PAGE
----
Republicans were divided Wednesday over how to respond to President Barack Obama ’s plan to unilaterally change the immigration system, splitting over whether to force a fight during the lame-duck session or wait until next year when they control both chambers of Congress. The plan announced this week would lift the threat of deportation for at least 250,000 undocumented farm workers, says Arturo Rodriguez, the president of the United Farm Workers union in an article on Reuters, and expand a program that gives safe harbor from deportation to young people brought into the U.S. illegally as children.
"We were pleased to learn that at least 250,000 farm workers (and at least 125,000 California farm workers) will be eligible for deportation relief under this executive action," Rodriguez said in a statement. The union held a "mock Thanksgiving feast" in front of the White House on Wednesday, the union said. "The president committed to working with UFW to do everything possible to make sure that every farm worker who qualifies for the program gets enrolled," Rodriguez said.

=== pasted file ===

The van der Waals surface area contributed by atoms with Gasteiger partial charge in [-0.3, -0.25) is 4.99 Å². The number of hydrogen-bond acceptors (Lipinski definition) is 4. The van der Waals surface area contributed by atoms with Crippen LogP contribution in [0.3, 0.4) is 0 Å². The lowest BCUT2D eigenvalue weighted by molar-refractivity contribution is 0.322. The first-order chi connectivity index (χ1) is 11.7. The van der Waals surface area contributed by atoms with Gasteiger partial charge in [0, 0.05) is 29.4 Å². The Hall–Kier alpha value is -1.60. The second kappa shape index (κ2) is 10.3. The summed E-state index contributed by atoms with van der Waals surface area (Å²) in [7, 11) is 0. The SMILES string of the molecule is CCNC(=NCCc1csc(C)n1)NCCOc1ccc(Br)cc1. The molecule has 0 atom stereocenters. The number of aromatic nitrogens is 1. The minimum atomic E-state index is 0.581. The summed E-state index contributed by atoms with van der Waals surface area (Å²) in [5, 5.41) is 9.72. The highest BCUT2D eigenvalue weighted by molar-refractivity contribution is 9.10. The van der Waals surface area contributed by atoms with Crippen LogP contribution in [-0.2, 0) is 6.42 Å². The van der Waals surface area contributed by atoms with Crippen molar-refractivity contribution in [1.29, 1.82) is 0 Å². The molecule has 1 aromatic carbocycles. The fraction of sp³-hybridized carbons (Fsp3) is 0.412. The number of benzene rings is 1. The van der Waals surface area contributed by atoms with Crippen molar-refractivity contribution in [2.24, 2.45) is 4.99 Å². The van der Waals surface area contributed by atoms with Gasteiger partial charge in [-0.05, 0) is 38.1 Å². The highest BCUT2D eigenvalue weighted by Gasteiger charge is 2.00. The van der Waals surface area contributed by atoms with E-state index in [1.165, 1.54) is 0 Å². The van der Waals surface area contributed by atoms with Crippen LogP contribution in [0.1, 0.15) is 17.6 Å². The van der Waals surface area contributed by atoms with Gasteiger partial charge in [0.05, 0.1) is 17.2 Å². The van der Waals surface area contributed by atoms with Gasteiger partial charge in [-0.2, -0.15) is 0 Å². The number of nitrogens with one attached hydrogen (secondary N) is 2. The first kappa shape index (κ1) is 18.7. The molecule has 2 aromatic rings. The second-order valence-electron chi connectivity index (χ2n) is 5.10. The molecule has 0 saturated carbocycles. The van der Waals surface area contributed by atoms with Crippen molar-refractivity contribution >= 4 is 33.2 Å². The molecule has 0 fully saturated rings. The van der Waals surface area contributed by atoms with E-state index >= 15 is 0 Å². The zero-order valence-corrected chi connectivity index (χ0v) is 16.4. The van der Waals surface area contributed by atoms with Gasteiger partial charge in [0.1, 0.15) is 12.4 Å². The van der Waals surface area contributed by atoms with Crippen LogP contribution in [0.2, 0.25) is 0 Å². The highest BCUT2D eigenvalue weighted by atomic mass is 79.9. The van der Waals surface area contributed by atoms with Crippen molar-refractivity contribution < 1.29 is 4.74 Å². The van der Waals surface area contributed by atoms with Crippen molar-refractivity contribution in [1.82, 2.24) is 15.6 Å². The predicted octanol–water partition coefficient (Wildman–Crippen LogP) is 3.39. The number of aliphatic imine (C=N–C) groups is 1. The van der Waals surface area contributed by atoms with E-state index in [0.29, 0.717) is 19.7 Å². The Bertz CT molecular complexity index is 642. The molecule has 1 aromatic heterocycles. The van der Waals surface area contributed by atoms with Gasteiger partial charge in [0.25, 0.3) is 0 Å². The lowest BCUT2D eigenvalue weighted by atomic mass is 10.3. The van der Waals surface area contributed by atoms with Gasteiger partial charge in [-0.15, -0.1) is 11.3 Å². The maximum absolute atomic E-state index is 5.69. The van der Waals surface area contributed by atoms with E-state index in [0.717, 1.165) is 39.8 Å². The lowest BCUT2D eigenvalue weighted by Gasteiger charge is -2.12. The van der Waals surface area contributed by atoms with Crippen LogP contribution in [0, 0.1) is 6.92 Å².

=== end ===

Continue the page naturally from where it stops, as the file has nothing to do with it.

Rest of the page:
Some conservative Republicans are clamoring to use a December budget deadline as leverage in the immigration fight, by tying a rollback of the new policies to continuing government funding beyond its Dec. 11 expiration. That risks a potential government shutdown, which GOP leaders have vowed to avoid.
Others believe a market-based agricultural worker program is needed. An opinion piece in the Washington Times states that with the midterm elections over, policymakers setting the agenda for the next Congress should keep in mind one important fact: “America’s immigration system needs work.
This is a statement that most Americans and, in particular, most of America’s farmers and ranchers, can heartily agree with. Inaction in Washington has brought us to this point, and it will take action from our elected leaders to start us on the path to a solution.
“For many in agriculture, the biggest challenge they face is finding the workers they need to run their farms and ranches,” continued the editorial. “After all, it does not matter what Mother Nature throws at you if you do not have people to help pick crops or care for animals through good years and bad.”